Picking your squad Specialisation
Once you have all this stuff worked out it’s time to actually play the game! It’s pretty self-intuitive, it’s your regular WASD keys to move and you can also crouch, prone and sprint, and the shift key also allows you to hold your breath when aiming which is quite useful when trying to shoot enemies from afar and I keep forgetting to do it. There is also keys for grenades and your gas mask, and yes you can jump. When playing the game it’s very important to play the objective and help your squad by performing your squad role correctly, the abilities of your class may give you the chance to earn additional points. For example the machinegunner will get more points for assists and the sniper more points for longshots and of course running ahead in a gung-ho approach really does not work. When attacking yes you have to move forward but your best tactic is to conserve your sprint power and run between cover and shell holes and inch your way to the front, this is especially true with the Officer class as you can act as a forward spawn point right near the capture point.

Playing as an Officer and Machinegunner on Artois with my friends Brok (Ya Gramps) and Tyler (The Barron) towards the end we encounter mustard gas unfortuantely.

The fighting in this game true to real life is brutal, almost every rifle and machinegun in the game can kill a player with one shot to the chest or head, so everyone is running around with the itchiest trigger fingers ever. A split second could be the difference between you seeing and shooting your opponent to them doing the same and damn is it alternately gratifiying and infuriating if you make the shot or fall face first into the mud and fall you will, successfully getting a bullet into someone while they run through the dirt and watching their body slump onto the ground is one of the most satisfying sights ever in contrast to the Battlefield series where you have to riddle them with bullets or get a headshot before they go down. What makes things worse is that all of the colours blend into each other with the gritty realistic scheme and environment and the character models look very similar so often you don’t know it’s an enemy until it’s too late especially when you are changing factions with different uniforms all of the time so thank god for friendly fire being off as more than once I’ve fired at a random shadow in the darkness then realizing it was a teammate. Some of the best moments I’ve had are as the machinegunner and racking up lots of kills with the rapid fire.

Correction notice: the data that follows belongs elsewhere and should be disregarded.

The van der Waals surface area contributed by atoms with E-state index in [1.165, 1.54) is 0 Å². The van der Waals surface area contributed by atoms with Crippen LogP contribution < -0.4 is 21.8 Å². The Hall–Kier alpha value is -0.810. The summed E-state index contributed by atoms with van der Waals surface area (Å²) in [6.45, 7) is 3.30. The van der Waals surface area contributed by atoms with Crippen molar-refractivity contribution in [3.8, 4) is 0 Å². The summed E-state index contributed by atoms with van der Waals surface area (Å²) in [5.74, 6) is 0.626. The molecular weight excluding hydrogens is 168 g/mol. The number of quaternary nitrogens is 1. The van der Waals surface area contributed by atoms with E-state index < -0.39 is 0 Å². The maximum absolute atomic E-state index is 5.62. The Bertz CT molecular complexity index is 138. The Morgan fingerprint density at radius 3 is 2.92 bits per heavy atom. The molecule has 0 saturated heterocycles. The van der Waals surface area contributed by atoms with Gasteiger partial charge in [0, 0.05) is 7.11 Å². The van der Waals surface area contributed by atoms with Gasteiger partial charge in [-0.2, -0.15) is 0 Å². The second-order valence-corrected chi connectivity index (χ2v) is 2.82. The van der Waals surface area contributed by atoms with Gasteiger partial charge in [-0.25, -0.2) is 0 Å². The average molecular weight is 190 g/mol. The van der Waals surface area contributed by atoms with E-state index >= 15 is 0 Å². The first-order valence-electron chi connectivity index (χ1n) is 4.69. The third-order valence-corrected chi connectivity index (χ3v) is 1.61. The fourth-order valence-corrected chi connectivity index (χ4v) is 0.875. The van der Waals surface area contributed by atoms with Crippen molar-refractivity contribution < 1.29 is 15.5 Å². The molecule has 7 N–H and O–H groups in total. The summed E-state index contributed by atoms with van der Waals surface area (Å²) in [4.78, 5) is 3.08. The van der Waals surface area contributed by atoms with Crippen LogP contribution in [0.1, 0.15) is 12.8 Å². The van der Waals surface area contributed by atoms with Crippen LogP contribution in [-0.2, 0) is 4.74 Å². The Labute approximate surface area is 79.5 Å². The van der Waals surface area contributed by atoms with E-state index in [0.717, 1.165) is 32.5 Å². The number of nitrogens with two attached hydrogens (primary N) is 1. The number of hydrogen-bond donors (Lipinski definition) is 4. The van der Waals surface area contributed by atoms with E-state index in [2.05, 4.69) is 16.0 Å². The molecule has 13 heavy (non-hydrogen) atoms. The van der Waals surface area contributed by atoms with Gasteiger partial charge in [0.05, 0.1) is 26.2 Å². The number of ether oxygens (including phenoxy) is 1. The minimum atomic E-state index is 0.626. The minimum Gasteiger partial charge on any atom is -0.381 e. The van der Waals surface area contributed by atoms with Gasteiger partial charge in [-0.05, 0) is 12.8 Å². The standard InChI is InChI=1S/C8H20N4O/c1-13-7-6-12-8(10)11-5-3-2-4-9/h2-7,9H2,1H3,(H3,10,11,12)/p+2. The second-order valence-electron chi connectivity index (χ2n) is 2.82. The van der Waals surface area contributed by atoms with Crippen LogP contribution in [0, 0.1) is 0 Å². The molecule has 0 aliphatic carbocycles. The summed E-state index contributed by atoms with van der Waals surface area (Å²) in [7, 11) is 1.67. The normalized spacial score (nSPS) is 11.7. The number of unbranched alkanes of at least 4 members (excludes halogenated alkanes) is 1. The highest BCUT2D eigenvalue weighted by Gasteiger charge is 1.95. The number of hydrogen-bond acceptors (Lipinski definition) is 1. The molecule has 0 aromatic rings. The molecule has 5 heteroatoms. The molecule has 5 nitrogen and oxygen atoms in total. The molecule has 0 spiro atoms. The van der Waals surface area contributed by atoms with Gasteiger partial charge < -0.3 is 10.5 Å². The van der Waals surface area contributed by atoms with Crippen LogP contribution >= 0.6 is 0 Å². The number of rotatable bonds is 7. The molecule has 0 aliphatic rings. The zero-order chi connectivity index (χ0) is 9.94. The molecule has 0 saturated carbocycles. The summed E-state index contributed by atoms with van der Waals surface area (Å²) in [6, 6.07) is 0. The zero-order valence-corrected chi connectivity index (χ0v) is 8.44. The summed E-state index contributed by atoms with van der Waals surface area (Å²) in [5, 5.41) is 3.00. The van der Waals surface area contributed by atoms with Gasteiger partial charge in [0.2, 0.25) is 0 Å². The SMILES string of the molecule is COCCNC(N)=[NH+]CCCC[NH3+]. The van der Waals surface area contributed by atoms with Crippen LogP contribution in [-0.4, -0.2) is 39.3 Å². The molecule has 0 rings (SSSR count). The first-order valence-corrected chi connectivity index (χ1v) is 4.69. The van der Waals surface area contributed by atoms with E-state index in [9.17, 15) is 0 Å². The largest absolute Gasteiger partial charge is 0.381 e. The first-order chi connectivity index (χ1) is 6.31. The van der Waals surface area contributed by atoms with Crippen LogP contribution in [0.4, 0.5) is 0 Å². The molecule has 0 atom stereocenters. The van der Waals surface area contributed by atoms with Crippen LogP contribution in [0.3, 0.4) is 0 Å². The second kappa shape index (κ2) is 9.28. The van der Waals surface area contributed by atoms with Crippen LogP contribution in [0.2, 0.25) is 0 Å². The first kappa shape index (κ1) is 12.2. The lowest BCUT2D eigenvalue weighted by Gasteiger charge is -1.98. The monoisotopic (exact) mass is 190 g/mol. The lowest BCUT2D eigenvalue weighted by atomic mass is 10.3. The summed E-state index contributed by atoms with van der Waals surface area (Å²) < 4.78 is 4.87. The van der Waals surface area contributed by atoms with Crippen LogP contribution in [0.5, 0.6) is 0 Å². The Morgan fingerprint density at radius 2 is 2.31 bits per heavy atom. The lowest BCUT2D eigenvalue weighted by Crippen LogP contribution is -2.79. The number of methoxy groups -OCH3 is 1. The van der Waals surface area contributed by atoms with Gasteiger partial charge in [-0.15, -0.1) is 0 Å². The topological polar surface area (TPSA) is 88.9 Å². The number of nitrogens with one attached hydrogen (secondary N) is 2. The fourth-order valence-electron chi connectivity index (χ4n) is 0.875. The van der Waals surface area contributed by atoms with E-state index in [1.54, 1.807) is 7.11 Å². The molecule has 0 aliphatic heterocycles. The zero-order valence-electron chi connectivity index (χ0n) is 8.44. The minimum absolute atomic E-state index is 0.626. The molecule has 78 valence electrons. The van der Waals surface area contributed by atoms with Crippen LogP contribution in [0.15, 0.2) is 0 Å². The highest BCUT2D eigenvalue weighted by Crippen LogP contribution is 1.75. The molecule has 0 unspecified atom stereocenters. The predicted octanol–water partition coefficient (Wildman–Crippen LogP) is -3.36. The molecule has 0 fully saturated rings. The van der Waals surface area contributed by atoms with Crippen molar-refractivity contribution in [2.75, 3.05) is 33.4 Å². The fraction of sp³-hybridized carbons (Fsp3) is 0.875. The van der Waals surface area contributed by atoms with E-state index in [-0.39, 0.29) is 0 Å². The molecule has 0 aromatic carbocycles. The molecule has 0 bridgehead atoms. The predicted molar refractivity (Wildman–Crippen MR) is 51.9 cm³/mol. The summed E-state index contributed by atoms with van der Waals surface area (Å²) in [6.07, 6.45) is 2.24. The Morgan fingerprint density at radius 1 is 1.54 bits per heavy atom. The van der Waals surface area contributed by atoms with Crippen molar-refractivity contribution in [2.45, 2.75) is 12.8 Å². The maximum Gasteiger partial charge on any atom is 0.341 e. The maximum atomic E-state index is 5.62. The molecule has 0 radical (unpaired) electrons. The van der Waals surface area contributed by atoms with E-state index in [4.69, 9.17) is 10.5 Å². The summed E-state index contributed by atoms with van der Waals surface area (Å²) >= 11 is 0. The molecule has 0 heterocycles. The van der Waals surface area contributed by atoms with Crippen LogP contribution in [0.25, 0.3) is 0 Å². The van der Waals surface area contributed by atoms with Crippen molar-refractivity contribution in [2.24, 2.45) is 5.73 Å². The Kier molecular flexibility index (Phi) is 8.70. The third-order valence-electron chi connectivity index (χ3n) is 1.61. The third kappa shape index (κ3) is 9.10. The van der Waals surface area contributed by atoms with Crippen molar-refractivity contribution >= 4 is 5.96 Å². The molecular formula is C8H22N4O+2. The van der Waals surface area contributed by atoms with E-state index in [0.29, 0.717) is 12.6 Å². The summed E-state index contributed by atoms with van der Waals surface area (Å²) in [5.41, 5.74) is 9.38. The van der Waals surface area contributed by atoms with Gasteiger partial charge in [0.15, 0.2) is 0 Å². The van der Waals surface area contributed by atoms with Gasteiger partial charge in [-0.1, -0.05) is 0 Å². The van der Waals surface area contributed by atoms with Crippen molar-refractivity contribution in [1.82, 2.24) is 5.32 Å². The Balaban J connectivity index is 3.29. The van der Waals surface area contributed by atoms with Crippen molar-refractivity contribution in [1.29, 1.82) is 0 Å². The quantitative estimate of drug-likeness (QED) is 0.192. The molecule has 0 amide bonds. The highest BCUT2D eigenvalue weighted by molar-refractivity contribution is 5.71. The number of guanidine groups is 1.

I try out sharpshooting on the Picardie map, I swear I had a scope on but the movie oddly doesn't show it.

The environment and setting of Verdun are all top-notch, all the locations have that gritty WW1 feel and the attention to detail is incredible. I actually only realized after a while that I had the gore turned off by default, and when I turned it on boy was there a change, there were body parts being blown off and soldiers screaming and writhing on the ground and oh that was more like it. The various historical maps looked great too, from the barren trench laden Argonne to the heavily wooden Aisne. Some of my favourites included Vosges which was set in a sparse rocky pinewood forest and Champagne which was the only night map and prime example of heavily entrenched forces, with that map you had two choices, run through the deep trenches as they wind around or risk running along the top where there is a high chance of being shot or getting tangled in the barbed wire and boy is there a lot of it. Flanders  is probably one of the hardest maps to move forward as it’s caked in mud and water and there is barely any cover. Moving through these environments feels great and you really feel like you are part of something compared with other FPS games where you are in a team but it’s still every man for himself.

Playing the night map 'Champagne' with my friend Brok, there were only a few players in this game.

The graphics in Verdun are very crisp and realistic looking, there is so much detail in the player models and the maps, the trees the branches the leaves the rough terrain, everything is modelled true to the era, I can run the game at ultra setting with no problem so it’s very optimized as well, even when it’s raining. I play everything on Ultra but leave off the fancy features such as “High dynamic range” “Depth of Field” “Ambient Occlusion” and all that stuff that’s supposed to make the game look better but just downs your FPS, High Dynamic range actually look pretty cool but it makes the sky to bright and the dark bits too dark, I still leave anti-aliasing on though I know have a 1440p monitor now. The sounds are good, rifle shots sound great and so do the explosions and the whistles from the officers, there isn’t really any music apart from the excellent authentic tunes coming from the radio In the menu screen and the squad intro music when you join a squad depending on which type of army you are in .

I try out Sniping in the Wooded Vosges map
 If you were to ask me which game I enjoy better between Verdun and Battlefield 1 it’d be a hard choice, Battlefield 1 has many more features and classes and of course vehicles but that’s not what this game is about, It would be nice to be able to be a medic in the game though. Of course BF1 is a bit arcade or generic FPS and has arguably been the same game since Battlefield 3 just with a different skin. Verdun you can tell has been made specifically to be as accurate as possible to the trench warfare of WW1, the kills are so much more satisfying then BF1 and you congratulate yourself on each one. Playing Verdun with friends is great especially if you play regularly, there is enough content in there including maps, weapons and classes to keep you busy for a while. Verdun is the best modern WW1 game out there that I know of and fills a void that is missing from Battlefield 1 which glosses over trench warfare in its entirety and If you’re a fan of first person shooters at all then you should give it a go at least once. When I’m sick of all the constant explosions and planes and tanks rumbling all over the place I know where to go to

JD

Verdun official trailer

I’m happy in my hole.